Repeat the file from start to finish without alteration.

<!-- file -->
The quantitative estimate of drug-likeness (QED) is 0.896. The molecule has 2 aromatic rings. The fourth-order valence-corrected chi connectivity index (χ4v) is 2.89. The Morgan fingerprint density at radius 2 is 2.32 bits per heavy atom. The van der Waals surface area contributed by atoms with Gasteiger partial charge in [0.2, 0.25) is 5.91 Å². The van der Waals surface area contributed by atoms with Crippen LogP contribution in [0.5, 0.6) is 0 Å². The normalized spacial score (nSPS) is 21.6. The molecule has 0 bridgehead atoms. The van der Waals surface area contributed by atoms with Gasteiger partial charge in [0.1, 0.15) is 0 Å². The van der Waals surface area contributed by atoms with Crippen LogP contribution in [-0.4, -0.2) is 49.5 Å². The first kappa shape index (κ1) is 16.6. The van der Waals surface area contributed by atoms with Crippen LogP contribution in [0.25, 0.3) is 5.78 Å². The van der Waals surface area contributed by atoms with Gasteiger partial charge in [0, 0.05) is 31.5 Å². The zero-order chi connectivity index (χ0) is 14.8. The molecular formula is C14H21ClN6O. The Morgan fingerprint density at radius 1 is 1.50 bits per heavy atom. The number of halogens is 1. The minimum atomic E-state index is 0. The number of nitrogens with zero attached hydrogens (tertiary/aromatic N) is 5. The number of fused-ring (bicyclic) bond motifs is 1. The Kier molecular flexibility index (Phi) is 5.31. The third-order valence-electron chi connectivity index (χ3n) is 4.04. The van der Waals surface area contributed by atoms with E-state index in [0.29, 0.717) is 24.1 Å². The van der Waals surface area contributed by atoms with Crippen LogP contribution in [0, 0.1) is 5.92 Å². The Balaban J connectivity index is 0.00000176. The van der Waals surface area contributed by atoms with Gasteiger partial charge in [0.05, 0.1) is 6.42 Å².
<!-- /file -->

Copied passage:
The quantitative estimate of drug-likeness (QED) is 0.896. The molecule has 2 aromatic rings. The fourth-order valence-corrected chi connectivity index (χ4v) is 2.89. The Morgan fingerprint density at radius 2 is 2.32 bits per heavy atom. The van der Waals surface area contributed by atoms with Gasteiger partial charge in [0.2, 0.25) is 5.91 Å². The van der Waals surface area contributed by atoms with Crippen LogP contribution in [0.5, 0.6) is 0 Å². The normalized spacial score (nSPS) is 21.6. The molecule has 0 bridgehead atoms. The van der Waals surface area contributed by atoms with Gasteiger partial charge in [0.1, 0.15) is 0 Å². The van der Waals surface area contributed by atoms with Crippen LogP contribution in [-0.4, -0.2) is 49.5 Å². The first kappa shape index (κ1) is 16.6. The van der Waals surface area contributed by atoms with Crippen LogP contribution in [0.25, 0.3) is 5.78 Å². The van der Waals surface area contributed by atoms with Gasteiger partial charge in [0, 0.05) is 31.5 Å². The zero-order chi connectivity index (χ0) is 14.8. The molecular formula is C14H21ClN6O. The Morgan fingerprint density at radius 1 is 1.50 bits per heavy atom. The number of halogens is 1. The minimum atomic E-state index is 0. The number of nitrogens with zero attached hydrogens (tertiary/aromatic N) is 5. The number of fused-ring (bicyclic) bond motifs is 1. The Kier molecular flexibility index (Phi) is 5.31. The third-order valence-electron chi connectivity index (χ3n) is 4.04. The van der Waals surface area contributed by atoms with E-state index in [0.29, 0.717) is 24.1 Å². The van der Waals surface area contributed by atoms with Crippen LogP contribution in [0, 0.1) is 5.92 Å². The Balaban J connectivity index is 0.00000176. The van der Waals surface area contributed by atoms with Gasteiger partial charge in [0.05, 0.1) is 6.42 Å².